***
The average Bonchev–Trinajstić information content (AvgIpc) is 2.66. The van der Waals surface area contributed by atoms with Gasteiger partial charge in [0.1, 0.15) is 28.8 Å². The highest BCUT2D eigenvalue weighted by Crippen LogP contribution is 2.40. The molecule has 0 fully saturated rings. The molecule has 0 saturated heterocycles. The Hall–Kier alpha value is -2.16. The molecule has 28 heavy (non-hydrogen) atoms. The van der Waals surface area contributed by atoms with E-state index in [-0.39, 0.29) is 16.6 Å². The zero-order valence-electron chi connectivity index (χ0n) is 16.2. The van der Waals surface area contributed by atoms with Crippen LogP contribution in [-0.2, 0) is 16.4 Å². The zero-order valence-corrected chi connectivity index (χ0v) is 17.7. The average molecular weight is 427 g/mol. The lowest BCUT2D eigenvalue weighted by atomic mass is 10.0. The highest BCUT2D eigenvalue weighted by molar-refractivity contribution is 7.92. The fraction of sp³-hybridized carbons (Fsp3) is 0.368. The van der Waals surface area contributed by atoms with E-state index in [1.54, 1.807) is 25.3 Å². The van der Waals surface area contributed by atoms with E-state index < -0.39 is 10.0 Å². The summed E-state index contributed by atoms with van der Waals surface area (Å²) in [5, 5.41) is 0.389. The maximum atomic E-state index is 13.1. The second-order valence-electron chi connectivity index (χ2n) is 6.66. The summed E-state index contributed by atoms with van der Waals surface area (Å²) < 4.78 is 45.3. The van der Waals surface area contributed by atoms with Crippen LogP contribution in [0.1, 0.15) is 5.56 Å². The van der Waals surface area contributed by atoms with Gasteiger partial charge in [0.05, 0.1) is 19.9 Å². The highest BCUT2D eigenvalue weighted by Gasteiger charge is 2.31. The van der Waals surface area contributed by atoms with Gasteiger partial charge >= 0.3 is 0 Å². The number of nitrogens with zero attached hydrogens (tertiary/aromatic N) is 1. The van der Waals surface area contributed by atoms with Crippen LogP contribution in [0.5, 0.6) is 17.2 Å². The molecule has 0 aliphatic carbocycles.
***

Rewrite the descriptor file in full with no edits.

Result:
The average Bonchev–Trinajstić information content (AvgIpc) is 2.66. The van der Waals surface area contributed by atoms with Gasteiger partial charge in [0.1, 0.15) is 28.8 Å². The highest BCUT2D eigenvalue weighted by Crippen LogP contribution is 2.40. The molecule has 0 fully saturated rings. The molecule has 0 saturated heterocycles. The Hall–Kier alpha value is -2.16. The molecule has 28 heavy (non-hydrogen) atoms. The van der Waals surface area contributed by atoms with E-state index in [-0.39, 0.29) is 16.6 Å². The zero-order valence-electron chi connectivity index (χ0n) is 16.2. The van der Waals surface area contributed by atoms with Crippen LogP contribution in [-0.2, 0) is 16.4 Å². The zero-order valence-corrected chi connectivity index (χ0v) is 17.7. The average molecular weight is 427 g/mol. The lowest BCUT2D eigenvalue weighted by atomic mass is 10.0. The highest BCUT2D eigenvalue weighted by molar-refractivity contribution is 7.92. The fraction of sp³-hybridized carbons (Fsp3) is 0.368. The van der Waals surface area contributed by atoms with E-state index in [1.54, 1.807) is 25.3 Å². The van der Waals surface area contributed by atoms with E-state index < -0.39 is 10.0 Å². The summed E-state index contributed by atoms with van der Waals surface area (Å²) in [5, 5.41) is 0.389. The maximum atomic E-state index is 13.1. The second-order valence-electron chi connectivity index (χ2n) is 6.66. The summed E-state index contributed by atoms with van der Waals surface area (Å²) < 4.78 is 45.3. The van der Waals surface area contributed by atoms with Crippen LogP contribution in [0.1, 0.15) is 5.56 Å². The van der Waals surface area contributed by atoms with Gasteiger partial charge in [0.05, 0.1) is 19.9 Å². The highest BCUT2D eigenvalue weighted by Gasteiger charge is 2.31. The van der Waals surface area contributed by atoms with Gasteiger partial charge >= 0.3 is 0 Å². The number of nitrogens with zero attached hydrogens (tertiary/aromatic N) is 1. The van der Waals surface area contributed by atoms with Crippen LogP contribution in [0.5, 0.6) is 17.2 Å². The molecule has 0 aliphatic carbocycles.